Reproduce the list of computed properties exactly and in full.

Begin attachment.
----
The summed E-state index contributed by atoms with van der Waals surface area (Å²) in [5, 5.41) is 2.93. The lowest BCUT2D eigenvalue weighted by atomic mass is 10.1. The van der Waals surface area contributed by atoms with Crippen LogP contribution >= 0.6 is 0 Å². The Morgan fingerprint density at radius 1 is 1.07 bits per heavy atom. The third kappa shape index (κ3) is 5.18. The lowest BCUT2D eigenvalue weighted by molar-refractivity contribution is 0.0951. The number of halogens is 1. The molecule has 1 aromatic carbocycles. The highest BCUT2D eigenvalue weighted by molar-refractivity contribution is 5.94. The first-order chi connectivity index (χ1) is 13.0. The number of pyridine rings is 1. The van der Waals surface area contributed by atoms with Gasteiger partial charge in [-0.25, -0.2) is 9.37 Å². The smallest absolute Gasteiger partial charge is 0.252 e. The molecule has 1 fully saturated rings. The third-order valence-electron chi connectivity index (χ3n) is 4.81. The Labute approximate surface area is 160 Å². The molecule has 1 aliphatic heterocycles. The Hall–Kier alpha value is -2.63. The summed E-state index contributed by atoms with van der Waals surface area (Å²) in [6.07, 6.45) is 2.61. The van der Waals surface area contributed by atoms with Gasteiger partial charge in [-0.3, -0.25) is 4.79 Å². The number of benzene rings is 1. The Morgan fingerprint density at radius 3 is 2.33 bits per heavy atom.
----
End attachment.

The summed E-state index contributed by atoms with van der Waals surface area (Å²) in [5, 5.41) is 2.93. The lowest BCUT2D eigenvalue weighted by atomic mass is 10.1. The van der Waals surface area contributed by atoms with Crippen LogP contribution >= 0.6 is 0 Å². The Morgan fingerprint density at radius 1 is 1.07 bits per heavy atom. The third kappa shape index (κ3) is 5.18. The lowest BCUT2D eigenvalue weighted by molar-refractivity contribution is 0.0951. The number of halogens is 1. The molecule has 1 aromatic carbocycles. The highest BCUT2D eigenvalue weighted by molar-refractivity contribution is 5.94. The first-order chi connectivity index (χ1) is 13.0. The number of pyridine rings is 1. The van der Waals surface area contributed by atoms with Gasteiger partial charge in [-0.25, -0.2) is 9.37 Å². The smallest absolute Gasteiger partial charge is 0.252 e. The molecule has 1 fully saturated rings. The third-order valence-electron chi connectivity index (χ3n) is 4.81. The Labute approximate surface area is 160 Å². The molecule has 1 aliphatic heterocycles. The Hall–Kier alpha value is -2.63. The summed E-state index contributed by atoms with van der Waals surface area (Å²) in [6.07, 6.45) is 2.61. The van der Waals surface area contributed by atoms with Gasteiger partial charge in [-0.3, -0.25) is 4.79 Å². The number of benzene rings is 1. The Morgan fingerprint density at radius 3 is 2.33 bits per heavy atom.